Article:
There has been lots of talk on the intertubes about this topic. Much of it has been from folks near the decision points. At my end of the age spectrum, I'm seeing it a bit differently. My perception isn't more right or wrong. It's just different.
So to start, it is import to remember there are choices being made here. As my father used to say to me: no one's holding a gun to your head and saying "be a postdoc or I'll blow your brains out" (or something like that, his exact words fade with time). But, as a good economist would say, The more information you have, the better decision you can make. Be informed about the future. Real numbers about who makes it and who doesn't. PI's let your trainees see what is involved in making sausage. Trainees, get beyond your views (good and bad) about what PI's actually do. And get beyond both your imposter syndrome and your special snowflake syndrome. Neither serves you well as this point.
Arguing that it's not fair to work that hard and not get paid like people industry is fatuous. That's like arguing that gravity isn't fair as you fall out of the tree. The world is. There are parameters, and guidelines and rules and a couple of laws. Anyone making a decision about what to do with their postdoc is (relative to the rest of the world) in a fairly privileged position.
I'm not saying it's an easy choice. Or in fact one that everyone can make in their own best interest... Family, commitment, children, all of these compromise that decision. Let alone fair. Somebody will have more money, brains or good looks and be making a different decision or have the option of a different decision. Being a scientist is bloody hard work. Hard. Work. I'm not saying you don't work hard. I am sure you do. But its hard work in a Red Queen Context.
My concern here and now is that we (the people picking postdocs) are selecting for wealthy individuals who can "afford" to do this, and keep their lifestyle. We who have some control over the "fairness" may be, could be, aiding and abetting an unfair situation. When all the FLSA stuff was happening and people were looking at raising postdoc salaries, I heard junior colleagues agonizing. If I raise the salary of this NSF postdoc, I will have to cut my experiments. (Remember that NSF grants are an order of magnitude smaller than NIH). Those junior faculty are just trying to survive, too. What angered me, too, were the senior colleagues with five postdocs who decided to let one go to cover the raises of the others. That's a hard decision, keep five at a lesser wage, or drop one, and raise four up? The answer, to those of us who believe that the problem may be too many mouths at the trough, is that you don't hire five postdocs in the first place.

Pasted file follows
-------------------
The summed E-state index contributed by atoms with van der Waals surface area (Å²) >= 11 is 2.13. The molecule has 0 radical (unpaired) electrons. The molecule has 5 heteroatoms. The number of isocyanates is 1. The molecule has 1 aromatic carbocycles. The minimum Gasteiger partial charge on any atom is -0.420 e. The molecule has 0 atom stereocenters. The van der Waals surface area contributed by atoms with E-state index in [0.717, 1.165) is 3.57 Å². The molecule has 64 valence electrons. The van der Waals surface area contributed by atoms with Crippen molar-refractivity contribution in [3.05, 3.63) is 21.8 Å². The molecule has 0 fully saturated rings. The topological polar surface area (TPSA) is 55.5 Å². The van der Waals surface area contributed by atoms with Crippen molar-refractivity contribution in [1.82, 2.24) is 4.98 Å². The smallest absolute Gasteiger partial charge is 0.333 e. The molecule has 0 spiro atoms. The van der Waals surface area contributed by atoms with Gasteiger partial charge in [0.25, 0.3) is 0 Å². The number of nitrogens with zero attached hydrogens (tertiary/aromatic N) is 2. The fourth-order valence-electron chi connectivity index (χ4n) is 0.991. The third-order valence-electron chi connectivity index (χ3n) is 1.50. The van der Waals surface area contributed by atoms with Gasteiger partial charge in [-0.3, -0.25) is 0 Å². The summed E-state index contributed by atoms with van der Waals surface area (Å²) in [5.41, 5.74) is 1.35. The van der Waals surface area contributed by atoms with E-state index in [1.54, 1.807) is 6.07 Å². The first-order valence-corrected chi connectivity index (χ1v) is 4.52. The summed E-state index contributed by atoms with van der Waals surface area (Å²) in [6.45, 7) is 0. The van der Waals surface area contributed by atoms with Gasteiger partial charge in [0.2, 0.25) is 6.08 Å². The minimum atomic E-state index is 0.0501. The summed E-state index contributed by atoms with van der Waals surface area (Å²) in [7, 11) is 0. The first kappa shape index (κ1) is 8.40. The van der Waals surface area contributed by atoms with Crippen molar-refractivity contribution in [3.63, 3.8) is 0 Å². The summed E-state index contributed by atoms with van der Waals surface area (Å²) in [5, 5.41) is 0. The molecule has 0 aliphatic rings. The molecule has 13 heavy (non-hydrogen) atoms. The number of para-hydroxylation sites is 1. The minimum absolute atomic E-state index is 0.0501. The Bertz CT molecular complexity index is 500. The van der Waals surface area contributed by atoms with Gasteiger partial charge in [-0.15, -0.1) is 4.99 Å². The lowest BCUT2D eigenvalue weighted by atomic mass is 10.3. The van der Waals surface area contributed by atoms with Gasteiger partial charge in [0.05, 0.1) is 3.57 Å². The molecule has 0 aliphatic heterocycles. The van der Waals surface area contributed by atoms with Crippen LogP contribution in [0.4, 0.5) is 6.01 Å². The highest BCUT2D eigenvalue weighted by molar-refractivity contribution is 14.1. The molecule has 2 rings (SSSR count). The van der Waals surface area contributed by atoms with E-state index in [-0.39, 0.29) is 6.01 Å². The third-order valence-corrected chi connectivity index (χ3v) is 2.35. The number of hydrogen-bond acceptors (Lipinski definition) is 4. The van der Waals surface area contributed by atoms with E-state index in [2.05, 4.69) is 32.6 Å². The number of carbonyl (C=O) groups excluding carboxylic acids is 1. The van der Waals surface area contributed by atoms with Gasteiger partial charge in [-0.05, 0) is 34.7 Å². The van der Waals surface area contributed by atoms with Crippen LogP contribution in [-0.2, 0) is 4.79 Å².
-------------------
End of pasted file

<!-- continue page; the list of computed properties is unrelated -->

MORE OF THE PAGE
So young padawan, here is the world. You can make a lot more money doing something else. I know lots of people who did. Or you can make less money doing science. It's a hard road. There are no guarantees for those walking it.
Note after writing: Ola had a comment on the managing people post that says similar things, in a different way. It's worth adding here:
As others have said, as a junior prof you need your ass at the bench and then every other waking hour is writing grants. If you're not submitting 5-6 grants a year for the first few years, you're not doing it right. Yes it sucks! You have to teach, run a lab, manage people, do department politics crap, mentor people, manage money, write papers, and have a life outside the lab possibly including young children. In short, you have to be all of the things to all of the people. This is not new, this is part of the job and has been for as long as anyone can remember.